A year of Elixir

It’s coming up to a year since I picked up Elixir. I instantly fell in love with it, and it inspired me to do many things I may not have done otherwise - start writing blog posts (it pushed me to help start this Labs blog!), contribute to open source, and attend more meetups and conferences than any previous year. I’ve never felt this connected with any other developer community before and I feel it’s been a massive factor in my enjoyment of the language. Elixir LDN takes place this week, so I thought it’d be interesting to reflect on my experiences and what I love about the Elixir community.

One of my first real introductions to Elixir was actually last year’s Elixir LDN conference - a pretty small event, but the people attending were excited to see their community grow. It was great to see both veterans of industry, such as Robert Virding (co-inventor of Erlang), as well as people who were sharing their first success stories with Elixir (Marni Cohen, Gabriella Chronis). Ju Liu blew everyone away with his live demo of Elixir running on Raspberry Pi’s. It was a great introduction to the language and community alike.

After spending some time with the community, I started recognising names. The guy who helped me with a pull request to the AWS library was interviewed on the Elixir Fountain podcast, and he also spends a crazy amount of time helping people on Slack (thanks Ben!). Baris, an old colleague of mine, runs the Elixir London meetup. The community is at a fantastic point in time where it’s big enough that you can still discover new people and new ways of solving problems, but small enough that you can easily become a part of it. My blog post earlier this year made the rounds on a few Elixir newsletters and it was thrilling to see many people who I was able to help, and who then reached out to ask more questions or just thank me.

My team was happy for me to experiment with Elixir - I started by rewriting one of our small microservices into it - and while there were bumps in the road, it was much easier to pick it up due to the excellent documentation, helpful error messages and - as mentioned above - the extremely helpful Elixir community, be it on the forums or Slack. The project was successful, it runs well and the code base is easy to reason about. Since then we’ve recruited another two developers who are excited to use Elixir in production, use it where it makes sense and share their experiences with the rest of the company.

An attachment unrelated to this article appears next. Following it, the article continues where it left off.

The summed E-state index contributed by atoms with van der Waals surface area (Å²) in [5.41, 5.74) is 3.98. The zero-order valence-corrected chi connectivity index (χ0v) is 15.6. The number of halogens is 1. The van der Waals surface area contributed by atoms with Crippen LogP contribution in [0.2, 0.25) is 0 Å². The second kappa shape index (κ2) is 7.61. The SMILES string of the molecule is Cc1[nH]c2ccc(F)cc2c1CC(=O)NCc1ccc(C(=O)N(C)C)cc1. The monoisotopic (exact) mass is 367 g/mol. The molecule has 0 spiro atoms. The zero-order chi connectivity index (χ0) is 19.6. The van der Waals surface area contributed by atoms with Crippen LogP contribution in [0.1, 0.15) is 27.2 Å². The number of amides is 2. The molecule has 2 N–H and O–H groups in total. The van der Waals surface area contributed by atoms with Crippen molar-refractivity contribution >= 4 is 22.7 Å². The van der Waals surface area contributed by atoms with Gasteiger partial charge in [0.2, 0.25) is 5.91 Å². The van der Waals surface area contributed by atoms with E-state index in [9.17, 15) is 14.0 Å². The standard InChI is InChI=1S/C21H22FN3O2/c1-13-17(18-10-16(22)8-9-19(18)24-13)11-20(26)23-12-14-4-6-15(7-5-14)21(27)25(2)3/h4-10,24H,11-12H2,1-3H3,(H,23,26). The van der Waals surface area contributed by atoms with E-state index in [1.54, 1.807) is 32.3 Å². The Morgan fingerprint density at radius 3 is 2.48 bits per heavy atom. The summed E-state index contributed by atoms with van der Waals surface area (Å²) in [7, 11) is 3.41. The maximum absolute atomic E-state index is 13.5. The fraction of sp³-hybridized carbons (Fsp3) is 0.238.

In the last year I’ve attended three Elixir conferences, a few of the local meetups and I idle in the Slack where the community grows every day - but I feel that a lot of the success of the culture and spirit is due to José Valim, creator of Elixir. His positive attitude literally acts as a role model (“José is nice, so we are nice” - while the saying might have originated from Ruby, it’s certainly true in case of Elixir too). I’ve had the chance to see him speak and ask him some questions in person - he’s very humble and down to earth, but clearly very passionate about his work. I recommend you watch his keynote from this year’s ElixirConf EU where he talks about Elixir’s history.

I think it was José who said that the first few years were focused on establishing the language concepts, helping create books and online resources to help people learn, and now that everything is in a very stable place, it’s a good time to convince companies to pick it up. I’m thankful that uSwitch allows us to work with any tools and languages, if they make sense, so it was relatively easy to get started with it and I’m sure it’s made me a better developer. Now, almost a year later, I’m proud that we’re sponsoring the Elixir LDN conference and I can’t wait to speak to people there and meet some new faces!

I hope you feel encouraged to create new content, participate in the conversations, contribute to open source libraries or create your own. It really is a time where you can make an impact. It’s up to us - the developers - to encourage our employers and coworkers to try great programming languages, such as Elixir, and see where it might be a good fit!

Come see us on August 17th at Elixir LDN and grab a t-shirt!